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Hi John
You probably already know this but if you have a "streamlined" body the drag is caused by skin friction and is proportional to "wetted" area so it makes sense to make the vehicle as small as possible

As far as I am aware we don't need a windscreen and wipers here in NZ so long as we can either see over the screen or somehow move it out of the way when its raining
Like the old folding screens

That could give you an option to achieve the low drag when its dry
 

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I'm very intrigued by the whole monocoque construction thing now. :) I'm toying with the idea of a monocoque street rod, to see just how light I can get it. What are you guys using to determine and develop the technical characteristics of the shell? How are you determining the what type of loading it can support, how the stress from the suspension attachment points transfers into the vehicle? What type of construction materials are you planning? What are the construction methods and materials for your suspension attachment points?

Just curious about how you're going about building. My new design software can do most of these analysis, but I haven't had time to do anything but install it so far. It reportedly has a moderately steep learning curve. Maybe a project like this will give me a way to explore some of its features.
 

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I wish you would 'go for it' Todd, you could come up with something really fluid and 'sexy' looking.

An off the shelf monocoque trike shell kit would be fantastic.

You could work on the basis of a series of equally spaced 'rings' that form the cross sectional shapes of the monocoque in a sandwich contruction from front to back.
Each ring could be braced to it's neighbour with a series of thin struts to form a sort of wire frame. That can then be filled with foam and then glassed over.
Motor and suspension mounts could be built into the wireframe and secured to the section rings and braced across to spread the load.

You could market it as a flat pack.:D
 

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I wish you would 'go for it' Todd, you could come up with something really fluid and 'sexy' looking...

An off the shelf monocoque trike shell kit would be fantastic...You could market it as a flat pack.:D
Geez Woody, you went straight to production! :eek::D I am just toying with the idea of a one-off concept, as an exploration into different areas of design, and of course for marketing my design services. The two issues I have with production are composites and liability.

While I love the potential of composites, I can't stomach the thought of doing anything more than an occasional product. I guess I spent too many years scratching my skin off to enjoy it anymore. Sub-contracting the shell construction sounds expensive, and EV enthusiasts are normally very cost senstive.

Product liability for a composite, monocoque, road-going, vehicle kit sounds like a recipe for lawsuits. Guy buys, builds, and enjoys his trike; then gets T-boned by a runaway Geo Metro, and doesn't make it. The wife decides to sue me too, even though the Metro driver was legally blind and didn't see the light turn red, because she was always terrified of him being out there in that little plastic bubble! A conventional chassis I can verify all day long, from 100+ years of them being used. A "plastic eggshell" (view that would likely be painted to a jury)? :)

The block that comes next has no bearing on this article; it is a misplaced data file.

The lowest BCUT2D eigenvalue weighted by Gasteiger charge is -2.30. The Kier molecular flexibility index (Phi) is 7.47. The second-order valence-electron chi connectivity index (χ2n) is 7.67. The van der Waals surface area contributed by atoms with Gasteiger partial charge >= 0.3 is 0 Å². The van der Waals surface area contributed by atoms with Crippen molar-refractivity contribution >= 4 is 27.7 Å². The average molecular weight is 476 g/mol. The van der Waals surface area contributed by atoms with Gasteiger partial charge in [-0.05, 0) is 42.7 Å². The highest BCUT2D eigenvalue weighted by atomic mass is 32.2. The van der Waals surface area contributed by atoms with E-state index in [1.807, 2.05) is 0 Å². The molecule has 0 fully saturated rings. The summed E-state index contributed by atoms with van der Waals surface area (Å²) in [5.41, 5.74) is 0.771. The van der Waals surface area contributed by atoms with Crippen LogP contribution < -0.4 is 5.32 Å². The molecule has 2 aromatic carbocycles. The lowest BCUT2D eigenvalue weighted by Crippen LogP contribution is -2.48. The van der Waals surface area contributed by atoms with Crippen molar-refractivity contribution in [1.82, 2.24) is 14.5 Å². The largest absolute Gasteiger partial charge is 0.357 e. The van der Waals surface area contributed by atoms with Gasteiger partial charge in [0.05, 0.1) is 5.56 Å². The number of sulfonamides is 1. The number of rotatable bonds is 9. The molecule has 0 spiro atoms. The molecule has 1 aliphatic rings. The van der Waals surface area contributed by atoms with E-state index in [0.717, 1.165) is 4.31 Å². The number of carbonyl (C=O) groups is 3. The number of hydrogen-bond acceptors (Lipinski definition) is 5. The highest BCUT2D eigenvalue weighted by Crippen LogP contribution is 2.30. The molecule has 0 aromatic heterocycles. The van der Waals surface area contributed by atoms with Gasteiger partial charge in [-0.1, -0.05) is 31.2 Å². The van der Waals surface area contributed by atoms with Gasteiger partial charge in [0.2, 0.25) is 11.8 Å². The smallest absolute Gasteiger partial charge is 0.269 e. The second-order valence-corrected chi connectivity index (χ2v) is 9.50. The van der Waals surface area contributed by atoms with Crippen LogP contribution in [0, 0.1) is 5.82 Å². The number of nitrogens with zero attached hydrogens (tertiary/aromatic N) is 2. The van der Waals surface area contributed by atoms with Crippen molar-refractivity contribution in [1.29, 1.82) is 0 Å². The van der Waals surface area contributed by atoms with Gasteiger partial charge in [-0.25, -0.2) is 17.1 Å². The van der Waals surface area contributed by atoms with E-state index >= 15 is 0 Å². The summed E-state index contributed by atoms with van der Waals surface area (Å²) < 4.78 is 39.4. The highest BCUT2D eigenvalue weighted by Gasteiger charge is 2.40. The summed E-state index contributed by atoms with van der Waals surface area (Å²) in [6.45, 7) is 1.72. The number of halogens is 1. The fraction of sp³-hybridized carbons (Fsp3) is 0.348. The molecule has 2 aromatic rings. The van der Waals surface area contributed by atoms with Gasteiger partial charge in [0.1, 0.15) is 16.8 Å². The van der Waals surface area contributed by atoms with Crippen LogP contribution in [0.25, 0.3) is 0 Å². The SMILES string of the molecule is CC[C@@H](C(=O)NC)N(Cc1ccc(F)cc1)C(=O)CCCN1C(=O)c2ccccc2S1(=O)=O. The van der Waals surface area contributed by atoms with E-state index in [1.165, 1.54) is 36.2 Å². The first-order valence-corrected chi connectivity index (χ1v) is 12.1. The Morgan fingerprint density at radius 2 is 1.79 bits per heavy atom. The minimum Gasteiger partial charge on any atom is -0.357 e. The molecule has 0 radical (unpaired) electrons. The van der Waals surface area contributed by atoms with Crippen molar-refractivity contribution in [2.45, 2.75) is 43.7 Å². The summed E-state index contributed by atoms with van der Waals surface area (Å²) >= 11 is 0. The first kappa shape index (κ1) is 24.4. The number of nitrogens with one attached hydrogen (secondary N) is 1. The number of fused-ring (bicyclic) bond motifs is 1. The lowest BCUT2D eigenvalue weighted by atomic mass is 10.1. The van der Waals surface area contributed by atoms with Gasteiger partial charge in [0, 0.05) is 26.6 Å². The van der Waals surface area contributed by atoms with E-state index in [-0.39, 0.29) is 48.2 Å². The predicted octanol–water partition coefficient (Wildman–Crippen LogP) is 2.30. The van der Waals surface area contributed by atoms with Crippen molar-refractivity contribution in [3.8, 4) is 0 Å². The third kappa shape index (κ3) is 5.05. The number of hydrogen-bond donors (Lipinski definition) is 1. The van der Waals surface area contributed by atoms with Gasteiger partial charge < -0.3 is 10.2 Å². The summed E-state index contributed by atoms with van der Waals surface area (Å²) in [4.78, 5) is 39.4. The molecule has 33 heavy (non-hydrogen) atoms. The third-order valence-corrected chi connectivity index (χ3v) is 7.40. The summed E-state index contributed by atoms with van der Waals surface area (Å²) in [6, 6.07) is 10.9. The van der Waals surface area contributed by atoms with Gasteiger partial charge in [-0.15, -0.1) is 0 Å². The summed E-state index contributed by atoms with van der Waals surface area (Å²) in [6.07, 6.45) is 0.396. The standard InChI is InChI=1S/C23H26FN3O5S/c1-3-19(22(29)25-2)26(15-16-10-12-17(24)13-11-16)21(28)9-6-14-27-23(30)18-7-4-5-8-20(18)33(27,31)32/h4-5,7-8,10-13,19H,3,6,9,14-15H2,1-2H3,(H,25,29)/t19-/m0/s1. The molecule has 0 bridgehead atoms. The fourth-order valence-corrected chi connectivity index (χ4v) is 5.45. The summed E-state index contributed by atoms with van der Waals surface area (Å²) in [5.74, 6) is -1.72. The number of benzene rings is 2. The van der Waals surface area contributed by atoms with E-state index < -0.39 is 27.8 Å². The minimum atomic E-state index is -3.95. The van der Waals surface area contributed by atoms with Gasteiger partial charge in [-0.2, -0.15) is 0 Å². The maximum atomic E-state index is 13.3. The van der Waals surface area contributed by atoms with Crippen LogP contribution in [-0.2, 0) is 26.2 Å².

As usual though, you're thinking how I'm thinking as far as construction is concerned. We should discuss this idea further. I've already begun collecting parts... ;) Not sure whether to start yet another thread, or discuss in PM?

Sorry for the hi-jack Darxus. I really am interested in your plans for structural integrity, attachment points, etc; and figured the shared knowledge of others considering/experienced in monocoques could help everyone.

Without going into too much detail about my own plans, I am thinking about a couple/few wood stringers that would run longitudinally from the front suspension points to the rear. Wood because it has some inherent strength, and can be easily machined to accept metal attachment points. Thoughtfully spaced ribs, as Woody referred to, along the length and 'glass it all in with S2 cloth; and maybe some carbon fiber and/or Kevlar reinforcement in key areas.

I think I am going to work from the outside in though. Basically build a thin exterior shell, then incorporate all the structural components in from the bottom and openings. So the ribs and stringers can be cut and shaped to fit the shell. The rib cores would be foam.
 

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You could work on the basis of a series of equally spaced 'rings' that form the cross sectional shapes of the monocoque in a sandwich contruction from front to back.
In fuselage-speak these rings are called formers. They are located at and define specific cross sections of the shape, (stations,) and are then connected by stringers (boat speak) or longerons (aircraft-speak.) This is in fact how most boats and airframes were built for centuries. Still are, in many cases. Monocoque construction is different...